Facilitators of Research Use in Practice: Narrowing the

This month’s posts have all been about the existence and persistence of the research-practice gap in nursing — that is, the gap between the publication or dissemination of research and the use of those findings in practice. In this post, I’ll discuss some of the ways that the research-practice gap can be narrowed by identifying facilitators of research and evidence use in nursing practice.
The Research-Practice Gap or Evidence-Practice Gap is not new in nursing. This phenomenon was identified over 50 years ago when nurses were on a quest to establish research as the base for professional nursing practice. To figure out why nurses weren’t using research in practice, researchers studied barriers to research use and facilitators of research in practice.
In a previous post, I talked about some of the professional, organizational, and personal barriers to research use. In this post, I’ll look at the ways that some of the barriers have been or could be addressed and transformed into professional, organizational, and personal facilitators of research- and evidence-based practice (EBP).
Professional Facilitators of Research in PracticeGetting nursing students to appreciate and understand research is a major responsibility of nursing faculty. Innovative teaching strategies and passionate educators are key to transforming student mindsets from dreading a course topic to the anticipation of learning!
Changing Research Mindsets to Positive
In the Future of Nursing report, the Institute of Medicine (IOM, 2010) emphasized that research and evidence-based practice knowledge and skills are essential competencies of the 21st-century nurse. Having taught in universities for over 20 years, I know that Nursing Research (as well as Nursing Theory!) courses are the courses that students dread and question their relevance to nursing practice (Gallegos, Tesar, Connor, & Martz, 2017; Spiers, Paul, Jennings, & Weaver, 2012). The course reputation for being dry, and therefore boring, is well earned in many schools.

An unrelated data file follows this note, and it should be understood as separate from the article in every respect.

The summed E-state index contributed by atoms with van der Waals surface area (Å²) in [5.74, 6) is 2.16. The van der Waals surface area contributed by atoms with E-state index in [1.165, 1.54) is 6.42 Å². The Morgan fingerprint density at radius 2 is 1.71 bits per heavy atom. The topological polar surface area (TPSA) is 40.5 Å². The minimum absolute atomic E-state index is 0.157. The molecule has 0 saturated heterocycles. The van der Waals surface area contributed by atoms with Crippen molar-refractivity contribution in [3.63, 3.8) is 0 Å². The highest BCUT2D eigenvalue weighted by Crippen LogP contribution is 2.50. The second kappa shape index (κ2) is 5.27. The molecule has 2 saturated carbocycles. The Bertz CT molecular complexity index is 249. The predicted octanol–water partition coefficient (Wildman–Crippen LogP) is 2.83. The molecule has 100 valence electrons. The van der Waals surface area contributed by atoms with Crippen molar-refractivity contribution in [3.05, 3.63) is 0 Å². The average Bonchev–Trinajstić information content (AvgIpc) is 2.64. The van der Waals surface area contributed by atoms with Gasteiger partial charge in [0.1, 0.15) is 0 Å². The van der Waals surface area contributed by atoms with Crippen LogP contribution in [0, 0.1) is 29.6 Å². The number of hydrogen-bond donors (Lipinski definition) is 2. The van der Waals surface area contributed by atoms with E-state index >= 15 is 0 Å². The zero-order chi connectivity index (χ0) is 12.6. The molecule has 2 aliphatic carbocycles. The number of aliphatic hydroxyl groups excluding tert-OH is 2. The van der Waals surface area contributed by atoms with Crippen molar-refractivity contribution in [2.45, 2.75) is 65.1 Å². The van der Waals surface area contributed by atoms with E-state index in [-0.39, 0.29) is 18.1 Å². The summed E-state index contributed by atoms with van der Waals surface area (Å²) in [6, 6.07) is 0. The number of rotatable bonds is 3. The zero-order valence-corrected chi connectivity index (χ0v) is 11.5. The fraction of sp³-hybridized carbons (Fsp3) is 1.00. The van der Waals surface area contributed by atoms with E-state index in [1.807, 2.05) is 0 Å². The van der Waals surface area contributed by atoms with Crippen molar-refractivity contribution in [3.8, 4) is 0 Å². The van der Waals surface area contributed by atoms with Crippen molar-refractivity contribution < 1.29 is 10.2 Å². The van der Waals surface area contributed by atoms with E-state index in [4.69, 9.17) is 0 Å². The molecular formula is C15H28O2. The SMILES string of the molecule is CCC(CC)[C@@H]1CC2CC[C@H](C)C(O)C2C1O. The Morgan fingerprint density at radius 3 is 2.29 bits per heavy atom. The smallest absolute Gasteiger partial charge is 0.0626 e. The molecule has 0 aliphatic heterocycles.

However, if we want future nurses to embrace EBP, faculty have to show students why this knowledge is so important and give them the tools to independently critique and make decisions about the scientific merit of the studies they are reading. Nursing faculty HAVE to make it their business to make these topics engaging and relevant to practice — and, dare I say, even fun! This transformation from boring to stimulating (interesting, exciting) can take place in face-to-face classes, as well as online.
“Nursing faculty HAVE to make it their business to make nursing research and theory topics engaging and relevant to practice — and, dare I say, even fun!”Powered By the Tweet This PluginTweet ThisFaculty who are passionate and excited about their subjects (yes, even about research and theory!) can transfer those feelings to students through their teaching style and teaching methods. Student attitudes about a topic can change from negative to positive with a teacher who is as engaged in the class as the students. Students who are involved in applying the content learned (and not just recalling facts for a test) has been shown to improve learning and promote positive attitudes toward the subject area (Thompson, 1997; Wells, Free, & Adams, 2007). Research also shows that nurses with positive research mindsets are more likely to use research and evidence in practice (Thompson, 1997; Wells et al., 2007).